Humpback Scorpionfish, <i>Scorpaenopsis macrochir</i> Click to enlarge image
A 93 mm SL Humpback Scorpionfish collected at Yakata, Okinawa Island, Ryukyu Islands, Japan (URM-P 30178). Image: Hiroyuki Motomura
© Hiroyuki Motomura

Fast Facts

  • Classification
  • Size Range
    The species grows to 13 cm in length.


As the standard name implies, the Humpback Scorpionfish has a hunched appearance. The species occurs in tropical and subtropical waters of the Indo-Pacific.


The Humpback Scorpionfish is one of five known humpback species of Scorpaenopsisthat are characterized by a highly arched back below the spinous part of the dorsal fin, a broad interorbital space and a divided upper opercular spine.

The four other humpback species are S. diabolus, S. gibbosa, S. neglecta and S. obtusa. With the exception of S. neglecta, S. macrochir is easily distinguished from other humpback species by the colour pattern on the inside of the pectoral fin. Both S. macrochir and S. neglecta lack a large black spot (larger than the orbit diameter) on the middle of the inside of the pectoral fin, which is present in the other three species.

Scorpaenopsis macrochir is very similar to S. neglecta, but differs by the presence of two to six points on the nasal spine (versus serrations in S. neglecta). It can also be distinguished from S. neglecta by the relative positions of the bulge on the snout and the posterior nostrils. The posterior margin of the bulge in S. macrochir extends well beyond the level of the posterior nostrils, whereas in S. neglecta the bulge does not extend beyond the level of the posterior nostrils.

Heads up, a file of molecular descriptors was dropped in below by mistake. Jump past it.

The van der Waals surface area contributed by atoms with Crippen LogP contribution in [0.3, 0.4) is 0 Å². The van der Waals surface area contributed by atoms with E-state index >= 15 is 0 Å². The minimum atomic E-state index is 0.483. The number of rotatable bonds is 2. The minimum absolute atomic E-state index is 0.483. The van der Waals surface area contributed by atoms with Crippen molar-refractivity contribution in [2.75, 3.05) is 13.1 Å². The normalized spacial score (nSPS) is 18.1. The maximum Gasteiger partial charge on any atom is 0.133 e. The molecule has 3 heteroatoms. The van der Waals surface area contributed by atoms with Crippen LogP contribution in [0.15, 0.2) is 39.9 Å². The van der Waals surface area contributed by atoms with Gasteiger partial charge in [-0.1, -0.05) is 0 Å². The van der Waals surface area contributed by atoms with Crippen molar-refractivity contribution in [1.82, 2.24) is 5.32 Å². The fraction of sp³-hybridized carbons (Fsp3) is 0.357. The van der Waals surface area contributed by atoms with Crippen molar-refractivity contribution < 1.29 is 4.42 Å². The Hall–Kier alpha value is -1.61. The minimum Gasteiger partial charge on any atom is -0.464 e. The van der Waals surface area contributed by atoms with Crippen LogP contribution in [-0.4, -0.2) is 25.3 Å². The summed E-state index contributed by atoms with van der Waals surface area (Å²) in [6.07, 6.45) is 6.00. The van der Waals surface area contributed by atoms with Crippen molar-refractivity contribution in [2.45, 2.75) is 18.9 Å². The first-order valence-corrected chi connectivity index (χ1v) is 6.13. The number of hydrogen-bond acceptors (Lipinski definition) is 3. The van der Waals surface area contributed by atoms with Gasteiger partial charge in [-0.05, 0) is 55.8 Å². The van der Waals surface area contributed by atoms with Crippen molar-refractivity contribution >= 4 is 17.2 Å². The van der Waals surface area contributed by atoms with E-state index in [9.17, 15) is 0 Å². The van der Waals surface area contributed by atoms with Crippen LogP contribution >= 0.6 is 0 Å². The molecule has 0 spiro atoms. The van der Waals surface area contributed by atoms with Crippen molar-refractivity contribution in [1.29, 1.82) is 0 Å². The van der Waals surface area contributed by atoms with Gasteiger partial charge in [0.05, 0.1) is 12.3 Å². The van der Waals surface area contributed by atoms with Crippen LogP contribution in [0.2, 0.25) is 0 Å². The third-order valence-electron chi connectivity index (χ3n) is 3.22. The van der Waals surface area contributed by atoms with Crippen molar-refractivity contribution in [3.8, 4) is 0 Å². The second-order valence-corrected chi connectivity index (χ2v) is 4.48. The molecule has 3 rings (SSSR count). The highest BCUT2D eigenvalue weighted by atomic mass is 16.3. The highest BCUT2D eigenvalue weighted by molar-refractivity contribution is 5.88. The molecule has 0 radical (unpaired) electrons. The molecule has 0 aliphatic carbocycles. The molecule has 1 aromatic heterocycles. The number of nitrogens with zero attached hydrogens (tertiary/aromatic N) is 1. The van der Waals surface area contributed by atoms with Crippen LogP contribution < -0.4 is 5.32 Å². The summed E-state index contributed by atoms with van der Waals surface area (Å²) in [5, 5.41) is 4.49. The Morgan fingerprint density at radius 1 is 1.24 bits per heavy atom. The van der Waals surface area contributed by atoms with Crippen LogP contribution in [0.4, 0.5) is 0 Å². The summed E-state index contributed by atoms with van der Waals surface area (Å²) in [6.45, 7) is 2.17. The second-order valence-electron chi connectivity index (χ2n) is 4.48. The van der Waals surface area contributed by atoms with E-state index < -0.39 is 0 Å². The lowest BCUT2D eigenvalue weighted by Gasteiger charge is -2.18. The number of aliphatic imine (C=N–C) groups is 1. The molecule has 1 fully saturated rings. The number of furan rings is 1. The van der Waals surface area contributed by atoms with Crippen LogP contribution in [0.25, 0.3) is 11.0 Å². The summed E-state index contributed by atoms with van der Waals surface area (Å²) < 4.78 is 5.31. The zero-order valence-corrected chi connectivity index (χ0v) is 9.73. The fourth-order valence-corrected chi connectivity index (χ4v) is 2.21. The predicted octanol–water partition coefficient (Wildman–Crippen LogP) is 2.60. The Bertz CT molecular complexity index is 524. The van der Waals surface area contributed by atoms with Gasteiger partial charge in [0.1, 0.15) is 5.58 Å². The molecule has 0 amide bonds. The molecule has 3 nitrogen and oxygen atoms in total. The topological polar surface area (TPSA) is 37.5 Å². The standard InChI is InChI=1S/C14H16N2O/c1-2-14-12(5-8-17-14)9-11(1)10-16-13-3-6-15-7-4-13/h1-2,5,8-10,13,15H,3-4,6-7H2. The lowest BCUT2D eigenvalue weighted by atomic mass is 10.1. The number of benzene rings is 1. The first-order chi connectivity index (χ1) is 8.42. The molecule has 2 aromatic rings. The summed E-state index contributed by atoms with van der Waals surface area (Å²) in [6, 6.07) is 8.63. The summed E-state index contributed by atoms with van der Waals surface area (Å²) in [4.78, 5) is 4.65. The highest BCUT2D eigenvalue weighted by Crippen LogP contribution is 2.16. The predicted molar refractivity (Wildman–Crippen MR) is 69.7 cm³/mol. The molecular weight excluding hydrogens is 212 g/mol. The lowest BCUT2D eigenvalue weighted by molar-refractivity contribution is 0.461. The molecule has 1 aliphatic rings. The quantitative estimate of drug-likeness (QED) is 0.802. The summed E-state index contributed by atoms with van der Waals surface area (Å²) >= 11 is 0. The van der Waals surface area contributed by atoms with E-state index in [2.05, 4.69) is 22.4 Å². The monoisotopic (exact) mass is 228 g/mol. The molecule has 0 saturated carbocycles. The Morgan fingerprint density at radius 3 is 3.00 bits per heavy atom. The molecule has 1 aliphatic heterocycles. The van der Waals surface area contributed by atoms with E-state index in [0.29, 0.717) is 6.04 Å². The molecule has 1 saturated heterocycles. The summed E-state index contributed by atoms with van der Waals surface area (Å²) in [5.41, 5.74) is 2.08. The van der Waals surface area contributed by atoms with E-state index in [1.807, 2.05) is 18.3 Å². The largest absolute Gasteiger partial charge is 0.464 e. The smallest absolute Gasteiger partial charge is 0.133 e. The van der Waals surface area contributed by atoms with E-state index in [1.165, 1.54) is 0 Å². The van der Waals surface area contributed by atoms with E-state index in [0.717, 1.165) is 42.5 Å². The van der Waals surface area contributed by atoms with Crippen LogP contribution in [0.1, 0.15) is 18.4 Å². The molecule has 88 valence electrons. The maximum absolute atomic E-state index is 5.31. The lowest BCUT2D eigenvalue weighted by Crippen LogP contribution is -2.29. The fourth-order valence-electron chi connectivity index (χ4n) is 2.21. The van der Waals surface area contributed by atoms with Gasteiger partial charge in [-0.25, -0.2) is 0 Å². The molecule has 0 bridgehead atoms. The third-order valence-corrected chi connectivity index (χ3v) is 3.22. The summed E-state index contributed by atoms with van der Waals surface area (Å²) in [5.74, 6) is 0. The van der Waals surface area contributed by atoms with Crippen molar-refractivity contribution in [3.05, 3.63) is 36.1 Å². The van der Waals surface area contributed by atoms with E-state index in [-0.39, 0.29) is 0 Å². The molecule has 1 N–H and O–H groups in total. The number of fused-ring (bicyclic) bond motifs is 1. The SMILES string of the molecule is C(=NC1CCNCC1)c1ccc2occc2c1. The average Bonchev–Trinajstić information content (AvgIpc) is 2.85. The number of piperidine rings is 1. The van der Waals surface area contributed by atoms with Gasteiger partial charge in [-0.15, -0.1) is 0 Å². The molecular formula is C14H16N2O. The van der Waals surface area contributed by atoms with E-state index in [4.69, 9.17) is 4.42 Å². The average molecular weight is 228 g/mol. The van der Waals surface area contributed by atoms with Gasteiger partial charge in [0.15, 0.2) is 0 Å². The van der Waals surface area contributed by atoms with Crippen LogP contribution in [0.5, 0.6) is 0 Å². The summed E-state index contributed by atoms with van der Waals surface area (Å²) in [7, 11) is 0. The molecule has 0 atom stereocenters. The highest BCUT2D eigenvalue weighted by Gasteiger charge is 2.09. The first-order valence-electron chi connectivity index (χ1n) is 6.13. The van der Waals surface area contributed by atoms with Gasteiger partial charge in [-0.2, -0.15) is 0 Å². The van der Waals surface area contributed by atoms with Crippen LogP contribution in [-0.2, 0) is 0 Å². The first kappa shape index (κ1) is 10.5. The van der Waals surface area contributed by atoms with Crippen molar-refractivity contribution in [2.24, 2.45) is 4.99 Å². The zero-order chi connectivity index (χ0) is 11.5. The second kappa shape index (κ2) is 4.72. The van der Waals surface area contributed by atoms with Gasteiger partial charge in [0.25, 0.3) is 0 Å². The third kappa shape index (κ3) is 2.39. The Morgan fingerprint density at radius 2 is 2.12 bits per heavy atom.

The species is found in depths less than 80 m.


The Humpback Scorpionfish is widely distributed in tropical and subtropical waters of the Indo-Pacific. It is common in Australian waters of Northern Western Australia to northern New South Wales.

The map below shows the Australian distribution of the species based on public sightings and specimens in Australian Museums. Source: Atlas of Living Australia.


  1. Hoese, D.F., Bray, D.J., Paxton, J.R. & G.R. Allen. 2006. Fishes. In Beesley, P.L. & A. Wells. (eds) Zoological Catalogue of Australia. Volume 35. ABRS & CSIRO Publishing: Australia. parts 1-3, pages 1-2178.
  2. Motomura, H., Yoshino, T. & N. Takamura. 2004. Review of the scorpionfish genus Scorpaenopsis (Scorpaeniformes: Scorpaenidae) in Japanese waters with three new records and an assessment of standard Japanese names. Japanese Journal of Ichthyology, 51(2): 89-115.
  3. Randall, J. E. & W.N. Eschmeyer. 2001. Revision of the Indo-Pacific scorpionfish genus Scorpaenopsis, with descriptions of eight new species. Indo-Pacific Fishes. 34: 1-79, pls. 1-12.